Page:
Signs of a Potential Auditory Processing Disorder

A child homeschooling.
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We have all faced new challenges during the past few months. Parents, especially, have had to take on new roles to an extend which they never anticipated, including the role of homeschool teacher.

While the new school format was an adjustment for all families, it posed more challenges for some, especially if your child has an Auditory Processing Disorder.

What is an Auditory Processing Disorder (APD)?

An auditory processing disorder occurs when the “ears are hearing fine” but the brain is not processing the information either fast enough or accurately. It can be diagnosed as early as age 7. It is often not noticed until the adolescent years due to higher academic demands of the middle school and high school grades. It is diagnosed via testing from an audiologist. A speech pathologist is able to evaluate the functional impact APD has on language and academic skills.

What does APD look like?

While APD can look different in each person, below are the general signs/symptoms:

  • Unable to follow more than one direction at a time (ie “go to your room and put on your shoes and get your backpack,” child goes to his/her room and then has no idea what do to next)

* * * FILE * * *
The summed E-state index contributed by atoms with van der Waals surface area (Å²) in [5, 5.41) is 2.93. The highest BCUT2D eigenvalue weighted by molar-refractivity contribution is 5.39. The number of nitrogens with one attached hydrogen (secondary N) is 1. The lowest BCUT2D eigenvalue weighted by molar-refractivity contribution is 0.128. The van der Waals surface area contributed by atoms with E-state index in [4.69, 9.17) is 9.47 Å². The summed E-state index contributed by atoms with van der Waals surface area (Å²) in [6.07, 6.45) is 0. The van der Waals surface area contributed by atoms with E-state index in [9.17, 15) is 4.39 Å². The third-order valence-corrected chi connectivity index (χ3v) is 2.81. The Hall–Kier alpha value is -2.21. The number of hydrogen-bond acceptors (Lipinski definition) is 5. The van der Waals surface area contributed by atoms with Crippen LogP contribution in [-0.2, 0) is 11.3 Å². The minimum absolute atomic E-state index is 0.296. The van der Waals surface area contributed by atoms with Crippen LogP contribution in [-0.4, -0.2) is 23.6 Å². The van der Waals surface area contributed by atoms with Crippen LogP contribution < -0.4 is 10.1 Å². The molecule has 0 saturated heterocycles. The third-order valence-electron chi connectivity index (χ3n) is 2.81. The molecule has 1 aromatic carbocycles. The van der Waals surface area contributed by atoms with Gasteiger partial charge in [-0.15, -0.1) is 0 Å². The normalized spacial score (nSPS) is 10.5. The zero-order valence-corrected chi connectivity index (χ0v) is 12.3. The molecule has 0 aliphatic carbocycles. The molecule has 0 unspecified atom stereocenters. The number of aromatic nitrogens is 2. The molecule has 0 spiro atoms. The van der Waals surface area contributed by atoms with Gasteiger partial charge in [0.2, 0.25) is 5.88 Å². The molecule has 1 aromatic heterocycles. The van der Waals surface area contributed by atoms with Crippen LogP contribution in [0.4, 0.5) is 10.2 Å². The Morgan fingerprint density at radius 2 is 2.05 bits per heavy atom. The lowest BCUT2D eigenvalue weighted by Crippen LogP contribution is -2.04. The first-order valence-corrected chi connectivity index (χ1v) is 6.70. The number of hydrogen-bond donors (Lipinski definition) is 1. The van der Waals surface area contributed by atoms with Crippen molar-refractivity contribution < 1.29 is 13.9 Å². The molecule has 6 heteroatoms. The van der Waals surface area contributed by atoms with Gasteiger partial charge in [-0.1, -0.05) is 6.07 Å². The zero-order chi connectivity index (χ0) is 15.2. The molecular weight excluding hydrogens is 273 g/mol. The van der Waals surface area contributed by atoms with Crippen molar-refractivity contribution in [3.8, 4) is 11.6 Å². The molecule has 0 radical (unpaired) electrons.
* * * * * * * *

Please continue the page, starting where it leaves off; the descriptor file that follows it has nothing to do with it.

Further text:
• Requires explanations to be repeated, often more than once, or broken down into smaller chunks
  • Poor reading comprehension
  • Difficulty answering inferential questions (i.e. “There are leaves on the ground, what time of year is it?” or “Here is a science experiment—use the steps of the scientific method to label the parts of the experiment”)
  • Difficulty understanding nonliteral language, idioms and sarcasm (takes everything literally)
  • They appear to “zone out” when listening to a lecture, trouble attending for long periods of time
  • Often ask “what?” or “Can you say that again?”
  • Difficulty telling a story/putting their thoughts into words (speaking and writing)
  • Seem to have a poor memory/forgetful
  • Disorganized, poor planning/time management
  • Difficulty hearing in noise, easily distracted by noise

Can APD be fixed?

While there isn’t a “quick fix” or medication for APD, speech therapy is able to help improve processing abilities and teach compensatory strategies in order to minimize the impact APD has on daily life.

This sounds like my child. What do I do?

Talk to your pediatrician about your concerns. Request Auditory Processing Testing via audiology and an APD/Language evaluation from a speech language pathologist.

For more information, contact Michelle Young, M.A., CCC/SLP at [email protected] or to schedule an appointment, call Call407-303-8080.

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